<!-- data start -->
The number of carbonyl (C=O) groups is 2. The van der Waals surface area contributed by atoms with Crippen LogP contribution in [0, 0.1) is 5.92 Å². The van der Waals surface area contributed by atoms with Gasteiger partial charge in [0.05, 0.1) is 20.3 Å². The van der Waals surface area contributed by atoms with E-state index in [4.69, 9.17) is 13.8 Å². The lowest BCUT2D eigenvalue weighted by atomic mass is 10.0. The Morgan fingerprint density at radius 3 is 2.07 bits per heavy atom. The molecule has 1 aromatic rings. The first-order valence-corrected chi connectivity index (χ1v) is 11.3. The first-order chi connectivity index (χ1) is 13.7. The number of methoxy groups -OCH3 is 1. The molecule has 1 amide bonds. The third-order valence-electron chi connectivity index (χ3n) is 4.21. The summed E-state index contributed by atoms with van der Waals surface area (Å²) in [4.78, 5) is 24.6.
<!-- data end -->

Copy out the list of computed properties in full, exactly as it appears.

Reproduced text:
The number of carbonyl (C=O) groups is 2. The van der Waals surface area contributed by atoms with Crippen LogP contribution in [0, 0.1) is 5.92 Å². The van der Waals surface area contributed by atoms with Gasteiger partial charge in [0.05, 0.1) is 20.3 Å². The van der Waals surface area contributed by atoms with E-state index in [4.69, 9.17) is 13.8 Å². The lowest BCUT2D eigenvalue weighted by atomic mass is 10.0. The Morgan fingerprint density at radius 3 is 2.07 bits per heavy atom. The molecule has 1 aromatic rings. The first-order valence-corrected chi connectivity index (χ1v) is 11.3. The first-order chi connectivity index (χ1) is 13.7. The number of methoxy groups -OCH3 is 1. The molecule has 1 amide bonds. The third-order valence-electron chi connectivity index (χ3n) is 4.21. The summed E-state index contributed by atoms with van der Waals surface area (Å²) in [4.78, 5) is 24.6.